Wisconsin - Recording Interrogations Compendium

Information on the policy and history of recording custodial interrogations in Wisconsin.

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Summary

Wisconsin has a Supreme Court ruling and a statute requiring recording of custodial interrogations.

Discussion

Citations:  State v. Jerrell, 699 N.W.2d 110 (Wis. 2005) (juveniles); Wis. Stat. Ann. §§ 968.073 & 972.115 (2005) (juveniles and adults).

Statement of policy: It is the policy of this state to make an audio or audio – visual recording of a custodial interrogation of a person suspected of committing a felony, unless a condition specified in the statute applies, or good cause is shown for not making an audio or audio and visual recording of the interrogation.  § 968.073(2).

General rule: Custodial interrogations regarding felonies shall be electronically recorded by both audio and video. “Custodial interrogation” means an interrogation by a law enforcement officer or an agent of a law enforcement agency of a person suspected of committing a crime from the time the suspect is or should be informed of his or her rights to counsel and to remain silent until the questioning ends, during which the officer  or agent asks a question that is reasonably likely to elicit an incriminating response and during which a reasonable person in the suspect's position would believe that he or she is in custody or otherwise deprived of his or her freedom of action in any significant way.”  The officer is not required to obtain the suspect’s consent to having a recording made. § 972.115(2)(a)-(b).

Circumstances that excuse recording: The conditions which excuse recording include: the suspect refused to respond or cooperate if a recording was made, and the officer made a recording of the suspect’s refusal; the officer in good faith failed to make a recording because the equipment did not function; the officer inadvertently failed to operate the equipment properly; without the officer’s knowledge, the equipment malfunctioned or stopped operating; exigent public safety circumstances existed that prevented the making of a recording, or rendered making a recording infeasible; the officer conducting or observing the interrogation reasonably believed at the outset that the offence for which the suspect was taken into custody or was being investigated was not a felony. § 972.115 (2)(a)(1)-(6).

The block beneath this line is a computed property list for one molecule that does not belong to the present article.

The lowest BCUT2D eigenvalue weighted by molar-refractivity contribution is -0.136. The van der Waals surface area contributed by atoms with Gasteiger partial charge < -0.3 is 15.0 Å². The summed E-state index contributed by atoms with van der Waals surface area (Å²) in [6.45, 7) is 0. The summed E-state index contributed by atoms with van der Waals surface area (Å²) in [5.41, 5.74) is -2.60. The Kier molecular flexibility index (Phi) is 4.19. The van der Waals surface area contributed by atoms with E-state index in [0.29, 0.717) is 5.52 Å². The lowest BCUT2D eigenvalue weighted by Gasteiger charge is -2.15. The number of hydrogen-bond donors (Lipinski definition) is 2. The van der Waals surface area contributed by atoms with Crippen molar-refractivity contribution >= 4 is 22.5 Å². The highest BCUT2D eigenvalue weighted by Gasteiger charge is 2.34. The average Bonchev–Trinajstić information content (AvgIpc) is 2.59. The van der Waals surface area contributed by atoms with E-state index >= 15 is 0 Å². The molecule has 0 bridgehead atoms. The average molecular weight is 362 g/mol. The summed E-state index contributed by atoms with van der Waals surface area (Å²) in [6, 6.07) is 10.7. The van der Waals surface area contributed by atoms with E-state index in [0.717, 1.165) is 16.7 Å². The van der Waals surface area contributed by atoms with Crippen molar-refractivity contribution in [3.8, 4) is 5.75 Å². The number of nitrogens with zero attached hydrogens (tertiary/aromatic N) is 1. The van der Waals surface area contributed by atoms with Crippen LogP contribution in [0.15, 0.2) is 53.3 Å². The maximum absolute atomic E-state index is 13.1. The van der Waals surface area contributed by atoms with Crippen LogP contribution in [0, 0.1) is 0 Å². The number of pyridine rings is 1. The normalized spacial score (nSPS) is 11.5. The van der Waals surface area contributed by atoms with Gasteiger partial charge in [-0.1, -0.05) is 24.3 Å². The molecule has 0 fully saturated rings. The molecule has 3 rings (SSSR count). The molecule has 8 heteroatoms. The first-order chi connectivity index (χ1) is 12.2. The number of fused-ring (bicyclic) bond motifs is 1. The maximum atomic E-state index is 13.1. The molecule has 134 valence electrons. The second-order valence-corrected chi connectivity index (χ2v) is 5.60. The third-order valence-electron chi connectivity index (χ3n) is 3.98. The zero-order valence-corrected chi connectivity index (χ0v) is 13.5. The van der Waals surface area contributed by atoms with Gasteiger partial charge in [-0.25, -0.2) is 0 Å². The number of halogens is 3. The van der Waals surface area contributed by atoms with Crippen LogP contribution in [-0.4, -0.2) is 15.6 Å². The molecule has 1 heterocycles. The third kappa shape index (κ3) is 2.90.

Consequences of unexcused failure to record:  If a statement made by a defendant during a custodial interrogation is admitted into evidence in a felony jury trial, and the court finds that none of the statutory conditions applies that excuse recording, or that no good cause exists for not providing an instruction, “the court shall instruct the jury that it is the policy of this state to make an audio or visual recording of a custodial interrogation of a person suspected of committing a felony, and that the jury may consider the absence of an audio or visual recording of the interrogation in evaluating the evidence relating to the interrogation and the statement in the case..” In a felony bench trial, the court may consider the absence of a recording in evaluating the evidence relating to the interrogation and the statement. § 972.115 2(a)-(b).

Preservation: None given.

Note: As to juveniles, the Jerrell case requires recording when the questioning relates to either felonies or misdemeanors. See State v. Fairconatue, 773 N.W.2d 226 ¶22 n.6 (Wis. Ct. App. 2009).  The statute requires electronic recording of both adults and juveniles when custodial interrogations relate to felonies.  Both the Jerrell case and the statute require that, to trigger the recording requirement, the person be in custody when the questioning occurs, but neither requires that the person be in a place of detention.

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